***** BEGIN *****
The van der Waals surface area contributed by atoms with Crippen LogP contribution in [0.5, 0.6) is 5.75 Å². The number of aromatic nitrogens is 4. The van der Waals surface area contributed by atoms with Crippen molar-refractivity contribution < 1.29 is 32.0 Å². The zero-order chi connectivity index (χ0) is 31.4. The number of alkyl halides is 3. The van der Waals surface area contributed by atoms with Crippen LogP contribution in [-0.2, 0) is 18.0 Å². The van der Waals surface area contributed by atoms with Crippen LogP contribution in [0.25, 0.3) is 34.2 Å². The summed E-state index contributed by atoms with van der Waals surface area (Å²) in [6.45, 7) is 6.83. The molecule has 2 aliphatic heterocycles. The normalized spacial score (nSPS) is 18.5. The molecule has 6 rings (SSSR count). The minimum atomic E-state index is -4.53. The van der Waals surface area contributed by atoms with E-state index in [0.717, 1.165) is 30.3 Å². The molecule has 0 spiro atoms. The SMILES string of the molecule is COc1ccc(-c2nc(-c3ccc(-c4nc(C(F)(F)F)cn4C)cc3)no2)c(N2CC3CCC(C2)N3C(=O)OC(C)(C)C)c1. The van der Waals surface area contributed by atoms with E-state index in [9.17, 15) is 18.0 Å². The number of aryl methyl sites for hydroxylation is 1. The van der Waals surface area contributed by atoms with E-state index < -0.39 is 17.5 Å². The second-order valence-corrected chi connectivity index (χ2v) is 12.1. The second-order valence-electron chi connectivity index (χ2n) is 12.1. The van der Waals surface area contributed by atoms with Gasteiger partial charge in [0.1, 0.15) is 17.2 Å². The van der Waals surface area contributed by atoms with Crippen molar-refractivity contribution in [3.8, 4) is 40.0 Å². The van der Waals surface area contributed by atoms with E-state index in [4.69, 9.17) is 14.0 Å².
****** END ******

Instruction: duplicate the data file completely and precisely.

The van der Waals surface area contributed by atoms with Crippen LogP contribution in [0.5, 0.6) is 5.75 Å². The number of aromatic nitrogens is 4. The van der Waals surface area contributed by atoms with Crippen molar-refractivity contribution < 1.29 is 32.0 Å². The zero-order chi connectivity index (χ0) is 31.4. The number of alkyl halides is 3. The van der Waals surface area contributed by atoms with Crippen LogP contribution in [-0.2, 0) is 18.0 Å². The van der Waals surface area contributed by atoms with Crippen LogP contribution in [0.25, 0.3) is 34.2 Å². The summed E-state index contributed by atoms with van der Waals surface area (Å²) in [6.45, 7) is 6.83. The molecule has 2 aliphatic heterocycles. The normalized spacial score (nSPS) is 18.5. The molecule has 6 rings (SSSR count). The minimum atomic E-state index is -4.53. The van der Waals surface area contributed by atoms with E-state index in [0.717, 1.165) is 30.3 Å². The molecule has 0 spiro atoms. The SMILES string of the molecule is COc1ccc(-c2nc(-c3ccc(-c4nc(C(F)(F)F)cn4C)cc3)no2)c(N2CC3CCC(C2)N3C(=O)OC(C)(C)C)c1. The van der Waals surface area contributed by atoms with E-state index in [9.17, 15) is 18.0 Å². The number of aryl methyl sites for hydroxylation is 1. The van der Waals surface area contributed by atoms with E-state index < -0.39 is 17.5 Å². The second-order valence-corrected chi connectivity index (χ2v) is 12.1. The second-order valence-electron chi connectivity index (χ2n) is 12.1. The van der Waals surface area contributed by atoms with Gasteiger partial charge in [0.1, 0.15) is 17.2 Å². The van der Waals surface area contributed by atoms with Crippen molar-refractivity contribution in [3.8, 4) is 40.0 Å². The van der Waals surface area contributed by atoms with E-state index in [4.69, 9.17) is 14.0 Å².